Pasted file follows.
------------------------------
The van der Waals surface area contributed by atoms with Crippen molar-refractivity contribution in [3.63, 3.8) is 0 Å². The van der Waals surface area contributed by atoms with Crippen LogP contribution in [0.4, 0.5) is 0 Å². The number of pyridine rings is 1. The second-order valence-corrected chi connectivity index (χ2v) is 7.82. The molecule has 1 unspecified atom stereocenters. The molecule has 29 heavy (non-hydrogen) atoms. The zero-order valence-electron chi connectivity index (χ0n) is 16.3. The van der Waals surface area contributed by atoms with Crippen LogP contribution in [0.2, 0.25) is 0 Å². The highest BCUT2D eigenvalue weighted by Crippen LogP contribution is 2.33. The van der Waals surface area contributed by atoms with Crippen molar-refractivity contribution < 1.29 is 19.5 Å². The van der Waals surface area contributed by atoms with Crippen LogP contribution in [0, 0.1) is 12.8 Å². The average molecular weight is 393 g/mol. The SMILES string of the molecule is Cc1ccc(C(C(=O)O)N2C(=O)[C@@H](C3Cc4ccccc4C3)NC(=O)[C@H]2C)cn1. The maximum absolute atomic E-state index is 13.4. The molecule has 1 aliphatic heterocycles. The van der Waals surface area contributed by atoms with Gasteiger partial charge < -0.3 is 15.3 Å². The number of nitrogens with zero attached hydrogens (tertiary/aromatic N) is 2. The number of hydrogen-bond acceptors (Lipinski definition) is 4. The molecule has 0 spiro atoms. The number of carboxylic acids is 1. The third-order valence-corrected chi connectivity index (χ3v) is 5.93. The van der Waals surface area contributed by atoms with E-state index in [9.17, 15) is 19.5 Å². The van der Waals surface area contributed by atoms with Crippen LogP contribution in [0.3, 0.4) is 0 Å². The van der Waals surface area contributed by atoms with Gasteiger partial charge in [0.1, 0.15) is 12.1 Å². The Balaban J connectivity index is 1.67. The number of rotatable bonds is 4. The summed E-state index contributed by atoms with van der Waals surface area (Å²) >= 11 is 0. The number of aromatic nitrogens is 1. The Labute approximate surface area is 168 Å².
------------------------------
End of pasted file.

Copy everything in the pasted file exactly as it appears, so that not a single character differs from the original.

The van der Waals surface area contributed by atoms with Crippen molar-refractivity contribution in [3.63, 3.8) is 0 Å². The van der Waals surface area contributed by atoms with Crippen LogP contribution in [0.4, 0.5) is 0 Å². The number of pyridine rings is 1. The second-order valence-corrected chi connectivity index (χ2v) is 7.82. The molecule has 1 unspecified atom stereocenters. The molecule has 29 heavy (non-hydrogen) atoms. The zero-order valence-electron chi connectivity index (χ0n) is 16.3. The van der Waals surface area contributed by atoms with Crippen LogP contribution in [0.2, 0.25) is 0 Å². The highest BCUT2D eigenvalue weighted by Crippen LogP contribution is 2.33. The van der Waals surface area contributed by atoms with Crippen molar-refractivity contribution < 1.29 is 19.5 Å². The van der Waals surface area contributed by atoms with Crippen LogP contribution in [0, 0.1) is 12.8 Å². The average molecular weight is 393 g/mol. The SMILES string of the molecule is Cc1ccc(C(C(=O)O)N2C(=O)[C@@H](C3Cc4ccccc4C3)NC(=O)[C@H]2C)cn1. The maximum absolute atomic E-state index is 13.4. The molecule has 1 aliphatic heterocycles. The van der Waals surface area contributed by atoms with Gasteiger partial charge < -0.3 is 15.3 Å². The number of nitrogens with zero attached hydrogens (tertiary/aromatic N) is 2. The number of hydrogen-bond acceptors (Lipinski definition) is 4. The molecule has 0 spiro atoms. The number of carboxylic acids is 1. The third-order valence-corrected chi connectivity index (χ3v) is 5.93. The van der Waals surface area contributed by atoms with E-state index in [9.17, 15) is 19.5 Å². The van der Waals surface area contributed by atoms with Crippen LogP contribution in [0.3, 0.4) is 0 Å². The van der Waals surface area contributed by atoms with Gasteiger partial charge in [0.1, 0.15) is 12.1 Å². The Balaban J connectivity index is 1.67. The number of rotatable bonds is 4. The summed E-state index contributed by atoms with van der Waals surface area (Å²) >= 11 is 0. The number of aromatic nitrogens is 1. The Labute approximate surface area is 168 Å².